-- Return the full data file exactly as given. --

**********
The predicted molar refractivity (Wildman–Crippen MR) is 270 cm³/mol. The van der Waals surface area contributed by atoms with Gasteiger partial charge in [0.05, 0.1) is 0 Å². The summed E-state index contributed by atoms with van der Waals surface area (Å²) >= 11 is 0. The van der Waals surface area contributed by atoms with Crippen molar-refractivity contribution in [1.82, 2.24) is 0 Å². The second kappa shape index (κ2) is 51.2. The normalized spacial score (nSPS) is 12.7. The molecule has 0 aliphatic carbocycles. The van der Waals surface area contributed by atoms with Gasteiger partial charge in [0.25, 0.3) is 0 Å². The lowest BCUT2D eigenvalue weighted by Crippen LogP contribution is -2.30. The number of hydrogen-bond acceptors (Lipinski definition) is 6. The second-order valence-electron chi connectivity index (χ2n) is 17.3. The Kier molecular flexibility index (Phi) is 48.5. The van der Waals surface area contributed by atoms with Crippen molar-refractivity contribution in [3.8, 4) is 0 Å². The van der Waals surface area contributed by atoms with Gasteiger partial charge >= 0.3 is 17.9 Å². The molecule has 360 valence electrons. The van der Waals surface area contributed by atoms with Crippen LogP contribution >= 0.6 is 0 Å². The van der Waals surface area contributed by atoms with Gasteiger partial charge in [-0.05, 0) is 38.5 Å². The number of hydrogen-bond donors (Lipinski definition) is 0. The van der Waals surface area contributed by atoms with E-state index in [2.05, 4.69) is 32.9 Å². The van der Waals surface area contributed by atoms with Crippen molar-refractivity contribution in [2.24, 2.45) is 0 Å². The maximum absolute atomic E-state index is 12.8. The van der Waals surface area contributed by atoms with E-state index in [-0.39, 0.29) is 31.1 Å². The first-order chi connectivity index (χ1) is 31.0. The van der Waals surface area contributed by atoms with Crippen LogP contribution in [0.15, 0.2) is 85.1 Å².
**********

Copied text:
The predicted molar refractivity (Wildman–Crippen MR) is 270 cm³/mol. The van der Waals surface area contributed by atoms with Gasteiger partial charge in [0.05, 0.1) is 0 Å². The summed E-state index contributed by atoms with van der Waals surface area (Å²) >= 11 is 0. The van der Waals surface area contributed by atoms with Crippen molar-refractivity contribution in [1.82, 2.24) is 0 Å². The second kappa shape index (κ2) is 51.2. The normalized spacial score (nSPS) is 12.7. The molecule has 0 aliphatic carbocycles. The van der Waals surface area contributed by atoms with Gasteiger partial charge in [0.25, 0.3) is 0 Å². The lowest BCUT2D eigenvalue weighted by Crippen LogP contribution is -2.30. The number of hydrogen-bond acceptors (Lipinski definition) is 6. The second-order valence-electron chi connectivity index (χ2n) is 17.3. The Kier molecular flexibility index (Phi) is 48.5. The van der Waals surface area contributed by atoms with Crippen molar-refractivity contribution in [3.8, 4) is 0 Å². The van der Waals surface area contributed by atoms with Gasteiger partial charge >= 0.3 is 17.9 Å². The molecule has 360 valence electrons. The van der Waals surface area contributed by atoms with Crippen LogP contribution >= 0.6 is 0 Å². The van der Waals surface area contributed by atoms with Gasteiger partial charge in [-0.05, 0) is 38.5 Å². The number of hydrogen-bond donors (Lipinski definition) is 0. The van der Waals surface area contributed by atoms with E-state index in [2.05, 4.69) is 32.9 Å². The van der Waals surface area contributed by atoms with Crippen molar-refractivity contribution in [2.24, 2.45) is 0 Å². The maximum absolute atomic E-state index is 12.8. The van der Waals surface area contributed by atoms with E-state index in [-0.39, 0.29) is 31.1 Å². The first-order chi connectivity index (χ1) is 31.0. The van der Waals surface area contributed by atoms with Crippen LogP contribution in [0.15, 0.2) is 85.1 Å².